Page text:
Well. The last time I tried to bake bread in that thing, it converted the bottom of two free-form loaves into layers of charcoal. The dough spread and flattened the loaves into thick pancakes. The result was, in a word, inedible. Out they went.

The ribeye roasting experiment revealed what the problem was: The heat inside a closed propane grill is actually rather slow. Even though you think it’s very hot, it’s not. I mean, it is and it isn’t. It’s kind of hard to describe: I think the issue is it’s quite hot near the griddles, but quickly as you move upward, the interior cools. Relatively speaking.

Thus an oven thermometer placed in a propane grill is only vaguely accurate. It’s better than the thermometer that comes with the grill itself (which is a silly joke), but it’s not really telling you what the temp is where the food sits. Especially if the food isn’t flat.

So. What ifyou placed a device (such as a pan…or…lo! a vegetable grill) on the barbecue rack, and then on top of that you placed a roasting rack, such as the one we used to hold the meat fairly high above the grill’s heat source? So that would be the surface on which you would set your bread?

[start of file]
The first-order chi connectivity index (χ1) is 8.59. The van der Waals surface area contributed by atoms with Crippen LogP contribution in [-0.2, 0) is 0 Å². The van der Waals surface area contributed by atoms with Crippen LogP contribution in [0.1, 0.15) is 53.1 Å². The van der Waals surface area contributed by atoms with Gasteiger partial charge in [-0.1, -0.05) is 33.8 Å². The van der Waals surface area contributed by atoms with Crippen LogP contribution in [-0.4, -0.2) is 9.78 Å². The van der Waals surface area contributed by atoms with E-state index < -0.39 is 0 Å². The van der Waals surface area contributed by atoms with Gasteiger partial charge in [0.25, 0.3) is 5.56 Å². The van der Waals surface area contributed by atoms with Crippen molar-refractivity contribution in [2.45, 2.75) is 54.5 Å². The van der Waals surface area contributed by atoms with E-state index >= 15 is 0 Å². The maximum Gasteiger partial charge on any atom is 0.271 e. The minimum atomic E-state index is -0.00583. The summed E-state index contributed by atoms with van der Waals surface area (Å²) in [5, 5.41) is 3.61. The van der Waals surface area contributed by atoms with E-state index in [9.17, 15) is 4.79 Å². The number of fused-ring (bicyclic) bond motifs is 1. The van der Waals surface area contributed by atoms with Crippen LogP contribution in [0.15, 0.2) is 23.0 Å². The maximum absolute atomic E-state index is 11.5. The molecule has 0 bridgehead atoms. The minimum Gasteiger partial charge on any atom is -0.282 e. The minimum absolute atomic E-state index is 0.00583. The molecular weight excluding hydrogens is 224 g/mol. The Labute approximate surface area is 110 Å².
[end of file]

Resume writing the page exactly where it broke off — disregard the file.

bbq-rackIf that doesn’t work, nothin’ will.

And what if instead of trying to bake a free-form loaf like some ancient Babylonian would have made inside a brick or adobe oven, what if you just put the dough into a regular Yankee-style baking pan?


So into a pair of Pyrex bread pans went two blobs of risen dough. Even though it’s pretty nice outdoors, it’s still a little cool inside the house — about 67 degrees…probably cooler than yeast likes. How to give the friendly microbes a sub-tropical environment, in the absence of an oven? Hmmm…

Ah! Of course! The superbly politically incorrect incandescent light!

warmingloavesThank God I had the foresight to stockpile those things.